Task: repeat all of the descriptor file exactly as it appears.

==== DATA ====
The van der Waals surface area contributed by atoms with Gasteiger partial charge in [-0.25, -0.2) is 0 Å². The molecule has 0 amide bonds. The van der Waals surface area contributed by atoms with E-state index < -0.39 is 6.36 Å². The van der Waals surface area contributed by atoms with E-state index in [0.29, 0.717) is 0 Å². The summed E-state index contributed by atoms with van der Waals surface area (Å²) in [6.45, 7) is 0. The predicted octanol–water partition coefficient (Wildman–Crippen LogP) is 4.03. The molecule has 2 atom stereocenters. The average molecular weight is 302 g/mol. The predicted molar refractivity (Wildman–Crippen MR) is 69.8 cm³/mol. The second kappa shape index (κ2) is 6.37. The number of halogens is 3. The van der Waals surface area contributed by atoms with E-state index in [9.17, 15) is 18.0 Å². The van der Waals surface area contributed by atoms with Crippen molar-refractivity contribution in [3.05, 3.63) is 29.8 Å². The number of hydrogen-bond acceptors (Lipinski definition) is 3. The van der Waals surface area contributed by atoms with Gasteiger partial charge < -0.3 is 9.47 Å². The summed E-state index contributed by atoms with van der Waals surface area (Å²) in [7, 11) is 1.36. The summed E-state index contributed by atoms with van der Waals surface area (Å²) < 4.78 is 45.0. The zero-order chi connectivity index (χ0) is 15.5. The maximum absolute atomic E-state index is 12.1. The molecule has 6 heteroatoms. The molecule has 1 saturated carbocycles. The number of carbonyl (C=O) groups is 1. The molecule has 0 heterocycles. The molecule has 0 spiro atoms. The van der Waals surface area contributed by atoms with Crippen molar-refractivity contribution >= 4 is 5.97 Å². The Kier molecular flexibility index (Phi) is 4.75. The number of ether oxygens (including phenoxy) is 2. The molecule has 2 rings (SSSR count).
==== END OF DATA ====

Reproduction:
The van der Waals surface area contributed by atoms with Gasteiger partial charge in [-0.25, -0.2) is 0 Å². The molecule has 0 amide bonds. The van der Waals surface area contributed by atoms with E-state index < -0.39 is 6.36 Å². The van der Waals surface area contributed by atoms with E-state index in [0.29, 0.717) is 0 Å². The summed E-state index contributed by atoms with van der Waals surface area (Å²) in [6.45, 7) is 0. The predicted octanol–water partition coefficient (Wildman–Crippen LogP) is 4.03. The molecule has 2 atom stereocenters. The average molecular weight is 302 g/mol. The predicted molar refractivity (Wildman–Crippen MR) is 69.8 cm³/mol. The second kappa shape index (κ2) is 6.37. The number of halogens is 3. The van der Waals surface area contributed by atoms with E-state index in [9.17, 15) is 18.0 Å². The van der Waals surface area contributed by atoms with Crippen molar-refractivity contribution in [3.05, 3.63) is 29.8 Å². The number of hydrogen-bond acceptors (Lipinski definition) is 3. The van der Waals surface area contributed by atoms with Gasteiger partial charge < -0.3 is 9.47 Å². The summed E-state index contributed by atoms with van der Waals surface area (Å²) in [7, 11) is 1.36. The summed E-state index contributed by atoms with van der Waals surface area (Å²) < 4.78 is 45.0. The zero-order chi connectivity index (χ0) is 15.5. The maximum absolute atomic E-state index is 12.1. The molecule has 6 heteroatoms. The molecule has 1 saturated carbocycles. The number of carbonyl (C=O) groups is 1. The molecule has 0 heterocycles. The molecule has 0 spiro atoms. The van der Waals surface area contributed by atoms with Crippen molar-refractivity contribution >= 4 is 5.97 Å². The Kier molecular flexibility index (Phi) is 4.75. The number of ether oxygens (including phenoxy) is 2. The molecule has 2 rings (SSSR count).